In the course of the history of science, some concepts have forged theoretical foundations, constituting paradigms that hold sway for substantial periods of time. Research on the history of explanations of the action of one body on another is a testament to the periodic revival of one theory in particular, namely, the theory of ether. Even after the foundation of modern Physics, the notion of ether has directly and indirectly withstood the test of time. Through a spontaneous (...)physics philosophical analysis, this article will explore how certain aspects of the concept of ether have appeared in different branches of the history of science. (shrink)
A course, ‘Physics, history and society’, has been taught primarily to college freshmen since 1972. Disciplinary lines are sharply drawn, thereby teaching the subject in the same fashion as research is done. The course is about the way physics and history became disciplines and how they have developed, as well as about the rhetoric of physics/history. The main topics are the physicist's/historian's personality as it is related to his work. The history of (...) class='Hi'>physics is used to show how a scientist's personality is related to his work. The nature of physics and history is taught as a preliminary to other courses in these subjects. (shrink)
In the theory-dominated view of scientific experimentation, all relations of theory and experiment are taken on a par; namely, that experiments are performed solely to ascertain the conclusions of scientific theories. As a result, different aspects of experimentation and of the relation of theory to experiment remain undifferentiated. This in turn fosters a notion of theory-ladenness of experimentation that is too coarse-grained to accurately describe the relations of theory and experiment in scientific practice. By contrast, in this article, I suggest (...) that TLE should be understood as an umbrella concept that has different senses. To this end, I introduce a three-fold distinction among the theories of high-energy particle physics as background theories, model theories and phenomenological models. Drawing on this categorization, I contrast two types of experimentation, namely, “theory-driven” and “exploratory” experiments, and I distinguish between the “weak” and “strong” senses of TLE in the context of scattering experiments from the history of HEP. This distinction enables to identify the exploratory character of the deep-inelastic electron-proton scattering experiments—performed at the Stanford Linear Accelerator Center between the years 1967 and 1973—thereby shedding light on a crucial phase of the history of HEP, namely, the discovery of “scaling”, which was the decisive step towards the construction of quantum chromo-dynamics as a gauge theory of strong interactions. (shrink)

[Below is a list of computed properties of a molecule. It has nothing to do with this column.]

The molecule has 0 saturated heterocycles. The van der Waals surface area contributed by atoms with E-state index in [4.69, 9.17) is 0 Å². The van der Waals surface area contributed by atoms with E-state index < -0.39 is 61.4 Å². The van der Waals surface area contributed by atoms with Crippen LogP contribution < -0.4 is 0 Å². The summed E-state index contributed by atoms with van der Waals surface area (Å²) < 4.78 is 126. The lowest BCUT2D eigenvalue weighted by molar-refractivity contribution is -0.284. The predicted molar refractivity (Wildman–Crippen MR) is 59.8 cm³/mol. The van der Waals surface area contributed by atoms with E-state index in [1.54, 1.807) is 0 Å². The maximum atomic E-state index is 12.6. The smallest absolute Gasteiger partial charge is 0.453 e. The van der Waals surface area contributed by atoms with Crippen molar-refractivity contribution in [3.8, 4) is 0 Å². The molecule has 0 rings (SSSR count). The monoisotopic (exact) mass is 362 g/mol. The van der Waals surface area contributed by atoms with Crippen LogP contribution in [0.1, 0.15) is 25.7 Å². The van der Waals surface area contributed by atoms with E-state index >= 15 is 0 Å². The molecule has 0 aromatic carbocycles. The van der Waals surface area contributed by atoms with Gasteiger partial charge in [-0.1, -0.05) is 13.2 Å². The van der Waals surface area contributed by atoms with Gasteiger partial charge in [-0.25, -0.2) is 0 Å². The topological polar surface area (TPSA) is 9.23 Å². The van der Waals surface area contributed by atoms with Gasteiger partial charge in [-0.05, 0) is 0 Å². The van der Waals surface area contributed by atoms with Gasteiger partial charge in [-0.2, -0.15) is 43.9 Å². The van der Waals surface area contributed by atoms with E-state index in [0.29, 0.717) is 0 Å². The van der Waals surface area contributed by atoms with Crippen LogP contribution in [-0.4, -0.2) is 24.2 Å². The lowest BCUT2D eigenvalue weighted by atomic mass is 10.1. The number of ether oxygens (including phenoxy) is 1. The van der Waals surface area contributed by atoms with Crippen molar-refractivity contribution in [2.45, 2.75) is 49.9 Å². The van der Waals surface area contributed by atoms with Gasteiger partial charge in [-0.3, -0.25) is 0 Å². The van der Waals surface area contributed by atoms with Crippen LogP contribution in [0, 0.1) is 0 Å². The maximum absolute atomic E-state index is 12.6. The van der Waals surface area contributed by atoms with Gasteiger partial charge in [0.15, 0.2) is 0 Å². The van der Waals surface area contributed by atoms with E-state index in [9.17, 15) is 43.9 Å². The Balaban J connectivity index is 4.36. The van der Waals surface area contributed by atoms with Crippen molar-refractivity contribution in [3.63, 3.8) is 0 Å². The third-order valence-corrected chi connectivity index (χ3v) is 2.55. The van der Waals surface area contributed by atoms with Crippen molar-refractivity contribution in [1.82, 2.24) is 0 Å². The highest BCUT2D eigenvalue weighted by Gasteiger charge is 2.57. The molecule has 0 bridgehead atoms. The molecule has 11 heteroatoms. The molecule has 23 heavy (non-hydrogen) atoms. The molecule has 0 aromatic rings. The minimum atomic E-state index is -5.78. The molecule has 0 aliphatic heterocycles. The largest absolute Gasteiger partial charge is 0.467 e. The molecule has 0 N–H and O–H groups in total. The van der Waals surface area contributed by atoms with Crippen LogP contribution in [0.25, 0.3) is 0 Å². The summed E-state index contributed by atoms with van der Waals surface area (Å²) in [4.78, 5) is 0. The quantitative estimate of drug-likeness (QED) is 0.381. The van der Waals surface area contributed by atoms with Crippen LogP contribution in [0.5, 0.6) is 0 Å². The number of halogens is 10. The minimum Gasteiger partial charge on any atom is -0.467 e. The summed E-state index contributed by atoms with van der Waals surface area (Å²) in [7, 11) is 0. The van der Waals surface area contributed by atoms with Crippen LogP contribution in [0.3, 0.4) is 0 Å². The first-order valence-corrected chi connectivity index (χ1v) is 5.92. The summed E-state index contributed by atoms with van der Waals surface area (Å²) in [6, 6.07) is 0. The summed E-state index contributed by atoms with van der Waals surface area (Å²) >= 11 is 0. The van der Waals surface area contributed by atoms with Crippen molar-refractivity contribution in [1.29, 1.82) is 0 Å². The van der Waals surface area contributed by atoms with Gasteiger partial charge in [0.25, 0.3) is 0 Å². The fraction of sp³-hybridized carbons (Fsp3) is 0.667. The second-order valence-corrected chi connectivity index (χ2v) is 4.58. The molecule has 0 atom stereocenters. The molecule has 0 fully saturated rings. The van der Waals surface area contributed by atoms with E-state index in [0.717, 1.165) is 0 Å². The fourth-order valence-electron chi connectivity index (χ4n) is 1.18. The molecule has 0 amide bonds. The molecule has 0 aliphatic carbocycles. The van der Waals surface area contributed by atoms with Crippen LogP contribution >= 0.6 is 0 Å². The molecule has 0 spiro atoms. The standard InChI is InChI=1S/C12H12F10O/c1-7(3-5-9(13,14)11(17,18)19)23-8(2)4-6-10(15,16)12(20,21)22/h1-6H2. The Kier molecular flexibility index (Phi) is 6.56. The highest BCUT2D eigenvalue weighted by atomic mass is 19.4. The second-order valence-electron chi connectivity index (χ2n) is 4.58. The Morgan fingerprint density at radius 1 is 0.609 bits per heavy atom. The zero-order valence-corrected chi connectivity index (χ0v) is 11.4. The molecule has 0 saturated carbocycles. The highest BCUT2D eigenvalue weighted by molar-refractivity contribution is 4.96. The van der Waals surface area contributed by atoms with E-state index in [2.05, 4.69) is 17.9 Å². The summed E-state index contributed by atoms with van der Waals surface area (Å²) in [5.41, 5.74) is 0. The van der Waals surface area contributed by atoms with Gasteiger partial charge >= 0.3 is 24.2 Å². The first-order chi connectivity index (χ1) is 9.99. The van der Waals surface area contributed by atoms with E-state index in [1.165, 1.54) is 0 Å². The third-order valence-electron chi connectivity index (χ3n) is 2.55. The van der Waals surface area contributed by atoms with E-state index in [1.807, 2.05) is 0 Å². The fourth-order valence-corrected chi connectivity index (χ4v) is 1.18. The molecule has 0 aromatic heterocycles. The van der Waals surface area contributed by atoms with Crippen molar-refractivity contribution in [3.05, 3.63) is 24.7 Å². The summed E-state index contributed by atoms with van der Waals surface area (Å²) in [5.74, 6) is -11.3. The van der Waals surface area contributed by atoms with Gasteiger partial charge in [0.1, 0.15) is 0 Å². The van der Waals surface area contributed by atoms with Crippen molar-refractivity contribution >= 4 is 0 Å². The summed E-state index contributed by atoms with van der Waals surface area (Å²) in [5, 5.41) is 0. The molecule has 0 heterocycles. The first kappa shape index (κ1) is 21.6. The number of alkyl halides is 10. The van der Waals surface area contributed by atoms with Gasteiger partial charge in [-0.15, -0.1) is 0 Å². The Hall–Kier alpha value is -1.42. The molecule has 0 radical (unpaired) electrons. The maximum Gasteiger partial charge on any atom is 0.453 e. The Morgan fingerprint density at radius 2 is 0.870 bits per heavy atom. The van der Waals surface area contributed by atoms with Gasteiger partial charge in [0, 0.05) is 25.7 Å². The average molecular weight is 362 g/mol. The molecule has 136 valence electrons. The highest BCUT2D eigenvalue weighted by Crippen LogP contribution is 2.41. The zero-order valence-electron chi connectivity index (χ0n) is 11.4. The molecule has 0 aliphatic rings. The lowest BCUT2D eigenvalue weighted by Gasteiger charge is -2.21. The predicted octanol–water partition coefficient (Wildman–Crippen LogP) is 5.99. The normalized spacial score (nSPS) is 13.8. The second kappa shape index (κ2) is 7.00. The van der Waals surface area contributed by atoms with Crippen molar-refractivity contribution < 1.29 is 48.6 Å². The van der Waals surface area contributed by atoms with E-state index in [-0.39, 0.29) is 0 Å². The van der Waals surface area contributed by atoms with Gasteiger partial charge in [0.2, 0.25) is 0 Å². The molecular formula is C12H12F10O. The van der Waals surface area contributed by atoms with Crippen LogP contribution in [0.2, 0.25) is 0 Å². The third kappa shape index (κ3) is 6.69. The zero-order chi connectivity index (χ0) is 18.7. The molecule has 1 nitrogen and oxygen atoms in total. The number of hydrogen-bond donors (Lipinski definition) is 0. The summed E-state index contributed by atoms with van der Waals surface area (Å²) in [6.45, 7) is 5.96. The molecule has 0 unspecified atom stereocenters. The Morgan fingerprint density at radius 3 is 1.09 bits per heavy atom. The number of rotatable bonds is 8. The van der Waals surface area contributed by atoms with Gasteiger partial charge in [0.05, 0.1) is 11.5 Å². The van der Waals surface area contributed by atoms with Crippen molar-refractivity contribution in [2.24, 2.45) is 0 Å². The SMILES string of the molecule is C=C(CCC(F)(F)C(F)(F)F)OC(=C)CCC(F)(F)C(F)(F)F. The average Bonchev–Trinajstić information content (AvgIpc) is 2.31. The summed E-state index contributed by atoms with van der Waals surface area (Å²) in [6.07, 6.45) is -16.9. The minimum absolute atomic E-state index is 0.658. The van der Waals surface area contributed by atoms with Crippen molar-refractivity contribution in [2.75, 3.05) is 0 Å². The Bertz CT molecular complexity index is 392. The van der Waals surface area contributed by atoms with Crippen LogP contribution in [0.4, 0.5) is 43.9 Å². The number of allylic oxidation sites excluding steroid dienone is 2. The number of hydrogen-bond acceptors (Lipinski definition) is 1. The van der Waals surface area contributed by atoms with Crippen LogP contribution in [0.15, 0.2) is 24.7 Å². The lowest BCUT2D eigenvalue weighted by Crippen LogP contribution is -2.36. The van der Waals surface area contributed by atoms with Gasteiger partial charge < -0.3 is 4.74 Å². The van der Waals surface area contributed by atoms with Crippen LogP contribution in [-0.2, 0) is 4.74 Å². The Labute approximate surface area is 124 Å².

It is argued in this paper that the valid argument forms coming under the general heading of Demonstrative Induction have played a highly significant role in the history of theoretical physics. This situation was thoroughly appreciated by several earlier philosophers of science and deserves to be more widely known and understood.
Late in the nineteenth century, physics noticed a puzzling conflict between the laws of physics and what actually happens. The laws make no distinction between past and future—if they allow a process to happen one way, they allow it in reverse.1 But many familiar processes are in practice ‘irreversible’, common in one orientation but unknown ‘backwards’. Air leaks out of a punctured tyre, for example, but never leaks back in. Hot drinks cool down to room temperature, but never (...) spontaneously heat up. Once we start looking, these examples are all around us—that’s why films shown in reverse often look odd. Hence the puzzle: What could be the source of this widespread temporal bias in the world, if the underlying laws are so even-handed? Call this the Puzzle of Temporal Bias, or PTB for short. It’s an oft-told tale how other puzzles of the late nineteenth century soon led to the two most famous achievements of twentieth century physics, relativity and quantum mechanics. Progress on PTB was much slower, but late in the twentieth century cosmology provided a spectacular answer, or partial answer, to this deep puzzle. Because the phenomena at the heart of PTB are so familiar, so ubiquitous, and so crucial to our own existence, the achievement is one of the most important in the entire history of physics. Yet it is littleknown and underrated, at least compared to the other twentieth century solutions to nineteenth century puzzles. Why is it underrated? Partly because people underestimate the original puzzle, or misunderstand it, and so don’t see what a big part of it is addressed by the new cosmology. And partly for a deeper, more philosophical reason, connected with the view that we don’t need to explain initial conditions. This has two effects. First, people undervalue the job done so far by cosmology, in telling us something very surprising.. (shrink)